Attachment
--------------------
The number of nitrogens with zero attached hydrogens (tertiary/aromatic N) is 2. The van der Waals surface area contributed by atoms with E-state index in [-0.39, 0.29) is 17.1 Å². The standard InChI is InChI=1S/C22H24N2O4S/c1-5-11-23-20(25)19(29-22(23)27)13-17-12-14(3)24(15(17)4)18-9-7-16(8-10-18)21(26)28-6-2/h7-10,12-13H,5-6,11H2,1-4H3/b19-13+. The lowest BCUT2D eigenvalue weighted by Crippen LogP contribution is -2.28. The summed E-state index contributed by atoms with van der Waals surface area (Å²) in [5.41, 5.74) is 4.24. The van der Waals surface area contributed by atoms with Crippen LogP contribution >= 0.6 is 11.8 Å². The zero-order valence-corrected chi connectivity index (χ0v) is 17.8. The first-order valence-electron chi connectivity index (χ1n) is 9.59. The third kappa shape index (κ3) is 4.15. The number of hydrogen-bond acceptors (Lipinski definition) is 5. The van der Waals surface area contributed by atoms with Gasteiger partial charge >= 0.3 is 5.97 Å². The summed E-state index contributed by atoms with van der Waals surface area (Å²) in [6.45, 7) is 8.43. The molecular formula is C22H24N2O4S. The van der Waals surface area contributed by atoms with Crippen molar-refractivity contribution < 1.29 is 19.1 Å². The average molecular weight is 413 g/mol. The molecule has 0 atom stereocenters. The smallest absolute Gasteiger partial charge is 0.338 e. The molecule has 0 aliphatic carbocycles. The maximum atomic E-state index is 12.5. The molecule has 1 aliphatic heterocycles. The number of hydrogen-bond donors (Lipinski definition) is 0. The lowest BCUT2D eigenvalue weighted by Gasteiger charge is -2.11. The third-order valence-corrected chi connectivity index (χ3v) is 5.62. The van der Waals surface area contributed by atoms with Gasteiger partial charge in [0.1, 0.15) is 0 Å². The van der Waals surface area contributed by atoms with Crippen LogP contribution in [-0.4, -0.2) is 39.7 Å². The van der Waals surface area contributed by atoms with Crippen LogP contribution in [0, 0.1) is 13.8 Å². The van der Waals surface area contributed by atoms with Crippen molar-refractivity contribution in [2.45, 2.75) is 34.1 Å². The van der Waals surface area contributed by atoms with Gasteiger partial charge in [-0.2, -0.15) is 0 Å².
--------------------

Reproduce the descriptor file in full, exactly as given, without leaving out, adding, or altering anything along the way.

The number of nitrogens with zero attached hydrogens (tertiary/aromatic N) is 2. The van der Waals surface area contributed by atoms with E-state index in [-0.39, 0.29) is 17.1 Å². The standard InChI is InChI=1S/C22H24N2O4S/c1-5-11-23-20(25)19(29-22(23)27)13-17-12-14(3)24(15(17)4)18-9-7-16(8-10-18)21(26)28-6-2/h7-10,12-13H,5-6,11H2,1-4H3/b19-13+. The lowest BCUT2D eigenvalue weighted by Crippen LogP contribution is -2.28. The summed E-state index contributed by atoms with van der Waals surface area (Å²) in [5.41, 5.74) is 4.24. The van der Waals surface area contributed by atoms with Crippen LogP contribution >= 0.6 is 11.8 Å². The zero-order valence-corrected chi connectivity index (χ0v) is 17.8. The first-order valence-electron chi connectivity index (χ1n) is 9.59. The third kappa shape index (κ3) is 4.15. The number of hydrogen-bond acceptors (Lipinski definition) is 5. The van der Waals surface area contributed by atoms with Gasteiger partial charge >= 0.3 is 5.97 Å². The summed E-state index contributed by atoms with van der Waals surface area (Å²) in [6.45, 7) is 8.43. The molecular formula is C22H24N2O4S. The van der Waals surface area contributed by atoms with Crippen molar-refractivity contribution < 1.29 is 19.1 Å². The average molecular weight is 413 g/mol. The molecule has 0 atom stereocenters. The smallest absolute Gasteiger partial charge is 0.338 e. The molecule has 0 aliphatic carbocycles. The maximum atomic E-state index is 12.5. The molecule has 1 aliphatic heterocycles. The number of hydrogen-bond donors (Lipinski definition) is 0. The lowest BCUT2D eigenvalue weighted by Gasteiger charge is -2.11. The third-order valence-corrected chi connectivity index (χ3v) is 5.62. The van der Waals surface area contributed by atoms with Gasteiger partial charge in [0.1, 0.15) is 0 Å². The van der Waals surface area contributed by atoms with Crippen LogP contribution in [-0.4, -0.2) is 39.7 Å². The van der Waals surface area contributed by atoms with Crippen LogP contribution in [0, 0.1) is 13.8 Å². The van der Waals surface area contributed by atoms with Crippen molar-refractivity contribution in [2.45, 2.75) is 34.1 Å². The van der Waals surface area contributed by atoms with Gasteiger partial charge in [-0.2, -0.15) is 0 Å².